We next observed the localization of Hsp90 under a mild-heat stress condition (MHS: 37˚C), below the temperature at which SGs are generated. We found that MHS also induced the granule formation of Hsp90 in most cells within 5 minutes (Fig. 1J). In contrast to the HHS condition, Hsp90 granules did not disappear. Rather, both the size and the intensity of the Hsp90 granule fluorescence continuously increased at MHS (Fig. 1J-O), although the number of Hsp90 granules was less (2~3/cell). These findings indicate that the localization of Hsp90 is regulated differentially by temperatures.
Finally, our observation also revealed that both mild- and high-heat stress cause the nuclear accumulation of Hsp90 within 60 minutes (Fig. 1E-F, M-N, P). The location of the nucleus was confirmed by the nuclear envelope protein Cut11 tagged with mCherry (Fig. 1Q). Future studies will elucidate the mechanism and the biological significance of the nuclear translocation of Hsp90 upon heat stress. Given the involvement of Hsp90 as a part of the platform for building SGs under severe heat stress (Cabrera et al. 2020) as well as the heterogeneity of SGs upon various temperatures (Kanda et al. 2021), our findings will serve as a basis for understanding the regulation of thermo-sensitive aggregations.
MethodsRequest a detailed protocol
Yeast strains and molecular biology
S. pombe strains used in this study are listed in the Reagents section. C-terminal GFP-tagging of the hsp90 gene at the normal chromosomal location was performed by the PCR-based approach described in (Bähler et al. 1998).
Heat stress treatment and microscopy
Yeast strains harboring plasmid that contains LEU2 gene were grown in Edinburgh minimal medium (EMM) in conical tubes at 27°C to mid-log phase and heat-shocked at 37°C or 45°C in the water bath for the indicated time then harvested by brief centrifugation. Images were acquired using a confocal laser microscope (LSM700; Carl Zeiss) and processed with ZEN 2012 software (Carl Zeiss) and Image J (NIH). Quantification of granule formation and nuclear translocation were carried out for two individual datasets. We analyzed 50 cells for each experiment, which summed up to 100 counted cells. The diameter of Hsp90 granules was analyzed from 50 granules at each time and temperature condition.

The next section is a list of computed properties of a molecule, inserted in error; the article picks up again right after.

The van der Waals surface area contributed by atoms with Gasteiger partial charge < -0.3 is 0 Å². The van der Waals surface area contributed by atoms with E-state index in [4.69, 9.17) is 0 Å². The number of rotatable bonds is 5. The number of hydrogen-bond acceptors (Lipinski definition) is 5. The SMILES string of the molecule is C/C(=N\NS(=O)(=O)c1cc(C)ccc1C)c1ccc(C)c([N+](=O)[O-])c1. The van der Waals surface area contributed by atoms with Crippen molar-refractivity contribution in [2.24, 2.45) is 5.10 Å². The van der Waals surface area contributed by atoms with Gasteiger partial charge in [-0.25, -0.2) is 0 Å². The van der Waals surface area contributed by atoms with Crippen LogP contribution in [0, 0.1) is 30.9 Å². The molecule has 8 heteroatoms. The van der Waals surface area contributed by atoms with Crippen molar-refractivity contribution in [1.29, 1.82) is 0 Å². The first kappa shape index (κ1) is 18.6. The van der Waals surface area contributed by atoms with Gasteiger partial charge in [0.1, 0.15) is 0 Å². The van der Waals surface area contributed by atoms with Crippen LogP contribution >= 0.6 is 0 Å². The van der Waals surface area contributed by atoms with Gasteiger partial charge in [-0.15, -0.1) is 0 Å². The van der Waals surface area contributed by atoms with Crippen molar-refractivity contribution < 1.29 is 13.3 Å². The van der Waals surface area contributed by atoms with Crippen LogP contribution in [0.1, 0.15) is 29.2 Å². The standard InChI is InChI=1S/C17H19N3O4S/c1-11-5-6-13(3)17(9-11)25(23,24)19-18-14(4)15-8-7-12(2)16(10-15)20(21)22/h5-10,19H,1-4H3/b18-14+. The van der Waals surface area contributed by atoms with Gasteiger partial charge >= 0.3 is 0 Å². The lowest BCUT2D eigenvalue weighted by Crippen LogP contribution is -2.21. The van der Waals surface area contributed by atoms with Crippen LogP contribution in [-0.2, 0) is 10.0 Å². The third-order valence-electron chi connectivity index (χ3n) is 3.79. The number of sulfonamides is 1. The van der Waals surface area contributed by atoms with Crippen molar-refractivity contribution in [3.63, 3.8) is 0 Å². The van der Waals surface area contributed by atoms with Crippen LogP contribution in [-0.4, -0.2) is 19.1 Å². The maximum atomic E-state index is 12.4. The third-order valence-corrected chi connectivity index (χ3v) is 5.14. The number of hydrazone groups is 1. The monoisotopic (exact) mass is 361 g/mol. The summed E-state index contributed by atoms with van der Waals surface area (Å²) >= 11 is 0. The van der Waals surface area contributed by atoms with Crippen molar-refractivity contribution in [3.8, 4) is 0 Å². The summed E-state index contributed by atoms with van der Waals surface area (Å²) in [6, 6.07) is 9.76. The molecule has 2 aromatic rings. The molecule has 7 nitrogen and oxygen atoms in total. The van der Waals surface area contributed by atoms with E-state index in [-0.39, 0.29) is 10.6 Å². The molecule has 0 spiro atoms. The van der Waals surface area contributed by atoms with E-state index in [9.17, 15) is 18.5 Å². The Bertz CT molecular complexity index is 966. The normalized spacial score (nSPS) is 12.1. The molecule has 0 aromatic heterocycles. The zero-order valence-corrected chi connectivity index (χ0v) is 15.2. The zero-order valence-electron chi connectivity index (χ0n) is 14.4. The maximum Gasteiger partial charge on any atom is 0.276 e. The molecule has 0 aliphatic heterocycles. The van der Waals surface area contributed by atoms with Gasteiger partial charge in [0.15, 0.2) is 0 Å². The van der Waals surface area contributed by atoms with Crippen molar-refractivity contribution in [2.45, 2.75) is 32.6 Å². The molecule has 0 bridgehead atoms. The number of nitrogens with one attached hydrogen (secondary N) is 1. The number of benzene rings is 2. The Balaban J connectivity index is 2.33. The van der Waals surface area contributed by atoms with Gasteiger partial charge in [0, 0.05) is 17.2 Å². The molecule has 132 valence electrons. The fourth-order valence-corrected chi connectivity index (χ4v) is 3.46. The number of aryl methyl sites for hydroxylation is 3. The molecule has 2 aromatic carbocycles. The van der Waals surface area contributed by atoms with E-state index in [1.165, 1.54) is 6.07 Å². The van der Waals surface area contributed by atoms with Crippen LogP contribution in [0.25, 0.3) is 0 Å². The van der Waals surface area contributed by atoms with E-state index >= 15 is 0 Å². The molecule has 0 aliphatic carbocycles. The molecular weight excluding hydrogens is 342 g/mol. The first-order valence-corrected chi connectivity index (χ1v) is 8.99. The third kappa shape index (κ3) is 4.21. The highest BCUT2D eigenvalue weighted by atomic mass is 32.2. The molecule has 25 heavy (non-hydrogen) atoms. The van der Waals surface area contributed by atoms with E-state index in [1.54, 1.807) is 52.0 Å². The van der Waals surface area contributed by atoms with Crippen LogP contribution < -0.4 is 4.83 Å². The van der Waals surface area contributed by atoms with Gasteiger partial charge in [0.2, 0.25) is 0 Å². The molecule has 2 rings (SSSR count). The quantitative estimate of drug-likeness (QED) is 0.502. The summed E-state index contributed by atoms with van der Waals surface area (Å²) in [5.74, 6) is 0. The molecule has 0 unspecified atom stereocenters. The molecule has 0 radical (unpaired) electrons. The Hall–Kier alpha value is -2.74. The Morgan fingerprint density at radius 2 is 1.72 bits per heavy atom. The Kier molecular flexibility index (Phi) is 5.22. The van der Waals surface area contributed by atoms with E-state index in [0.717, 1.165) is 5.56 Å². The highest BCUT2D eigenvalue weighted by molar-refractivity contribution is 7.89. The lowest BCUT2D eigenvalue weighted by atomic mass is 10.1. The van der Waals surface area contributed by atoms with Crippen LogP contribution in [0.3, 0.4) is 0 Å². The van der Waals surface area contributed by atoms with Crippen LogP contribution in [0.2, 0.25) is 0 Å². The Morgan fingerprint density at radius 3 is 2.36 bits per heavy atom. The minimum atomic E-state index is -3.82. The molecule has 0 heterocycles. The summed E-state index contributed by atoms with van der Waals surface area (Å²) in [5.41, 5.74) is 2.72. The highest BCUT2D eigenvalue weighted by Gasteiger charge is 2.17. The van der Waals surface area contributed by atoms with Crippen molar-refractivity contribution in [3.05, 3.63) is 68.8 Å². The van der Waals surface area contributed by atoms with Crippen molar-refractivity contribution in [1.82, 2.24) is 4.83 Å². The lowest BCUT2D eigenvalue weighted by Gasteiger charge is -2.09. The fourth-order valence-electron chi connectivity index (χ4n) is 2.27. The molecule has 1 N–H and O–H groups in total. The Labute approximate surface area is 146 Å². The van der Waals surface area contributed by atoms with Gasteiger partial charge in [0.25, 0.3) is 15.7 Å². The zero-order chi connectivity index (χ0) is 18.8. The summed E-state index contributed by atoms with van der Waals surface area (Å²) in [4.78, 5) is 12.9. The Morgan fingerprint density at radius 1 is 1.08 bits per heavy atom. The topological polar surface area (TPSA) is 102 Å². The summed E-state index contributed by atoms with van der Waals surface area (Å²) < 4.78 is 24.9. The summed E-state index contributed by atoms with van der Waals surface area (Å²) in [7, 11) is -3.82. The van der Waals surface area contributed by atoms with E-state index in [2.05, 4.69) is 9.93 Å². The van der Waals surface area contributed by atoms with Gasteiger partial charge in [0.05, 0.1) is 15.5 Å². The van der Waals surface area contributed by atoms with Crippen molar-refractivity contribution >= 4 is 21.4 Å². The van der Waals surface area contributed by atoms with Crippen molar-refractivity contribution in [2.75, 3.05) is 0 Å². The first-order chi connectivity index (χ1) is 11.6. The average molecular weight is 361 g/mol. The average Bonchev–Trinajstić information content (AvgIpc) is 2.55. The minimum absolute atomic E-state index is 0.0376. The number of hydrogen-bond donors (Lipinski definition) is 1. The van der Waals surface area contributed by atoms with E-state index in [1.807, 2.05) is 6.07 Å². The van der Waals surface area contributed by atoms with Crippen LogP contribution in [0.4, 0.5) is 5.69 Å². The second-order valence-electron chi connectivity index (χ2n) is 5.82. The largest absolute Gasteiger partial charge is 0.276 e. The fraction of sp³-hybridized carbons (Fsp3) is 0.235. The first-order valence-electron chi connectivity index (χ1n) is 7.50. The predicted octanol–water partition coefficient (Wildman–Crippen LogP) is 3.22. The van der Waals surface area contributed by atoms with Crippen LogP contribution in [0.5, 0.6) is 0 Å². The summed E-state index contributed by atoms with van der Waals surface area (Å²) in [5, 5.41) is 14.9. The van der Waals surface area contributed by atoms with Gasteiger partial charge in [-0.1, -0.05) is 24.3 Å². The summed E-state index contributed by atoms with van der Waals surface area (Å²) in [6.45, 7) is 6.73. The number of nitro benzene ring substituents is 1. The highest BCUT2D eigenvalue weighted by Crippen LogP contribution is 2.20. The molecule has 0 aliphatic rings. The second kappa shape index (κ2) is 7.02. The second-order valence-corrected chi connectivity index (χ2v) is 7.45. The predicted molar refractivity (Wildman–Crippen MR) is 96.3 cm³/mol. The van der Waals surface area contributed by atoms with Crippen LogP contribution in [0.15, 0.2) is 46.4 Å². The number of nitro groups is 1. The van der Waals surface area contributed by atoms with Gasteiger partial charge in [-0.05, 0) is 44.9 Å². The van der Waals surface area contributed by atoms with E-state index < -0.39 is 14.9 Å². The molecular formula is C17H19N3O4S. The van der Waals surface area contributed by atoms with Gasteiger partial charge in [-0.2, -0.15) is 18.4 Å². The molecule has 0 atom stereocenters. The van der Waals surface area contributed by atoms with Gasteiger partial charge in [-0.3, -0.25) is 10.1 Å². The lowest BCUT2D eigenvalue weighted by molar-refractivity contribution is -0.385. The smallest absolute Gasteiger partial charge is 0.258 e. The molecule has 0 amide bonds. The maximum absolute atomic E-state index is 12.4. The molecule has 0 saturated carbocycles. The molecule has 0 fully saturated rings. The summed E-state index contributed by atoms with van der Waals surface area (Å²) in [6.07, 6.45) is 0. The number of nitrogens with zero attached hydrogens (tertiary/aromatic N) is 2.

|HM123||h– leu1-32||Lab stock|
|SP3101||h– leu1-32 swo1-GFP::KanMX6 pabp-tdTomato::KanMX6||This study|
|SP3020||h+ cut11+-mCherry[nat]||Hayashi et al. 2018|
|SP3033||h– leu1-32 swo1-GFP::KanMX6 cut11+-mCherry[nat]||This study|
We thank Dr. Mitsuhiro Yanagida for providing the mCherry-tagged Cut11 strain, Professor William Figoni for critical reading of the manuscript and the members of Sugiura Lab for discussion and technical support.
This study was supported by the MEXT‐Supported Program for the Strategic Research Foundation at Private Universities, 2014–2018 (S1411037), and by JSPS KAKENHI Grant Numbers JP20K07058 and JP20K06494. This work was also supported by Japan Agency for Medical Research and Development (AMED).
HistoryReceived: March 23, 2021
Accepted: April 21, 2021
Published: May 4, 2021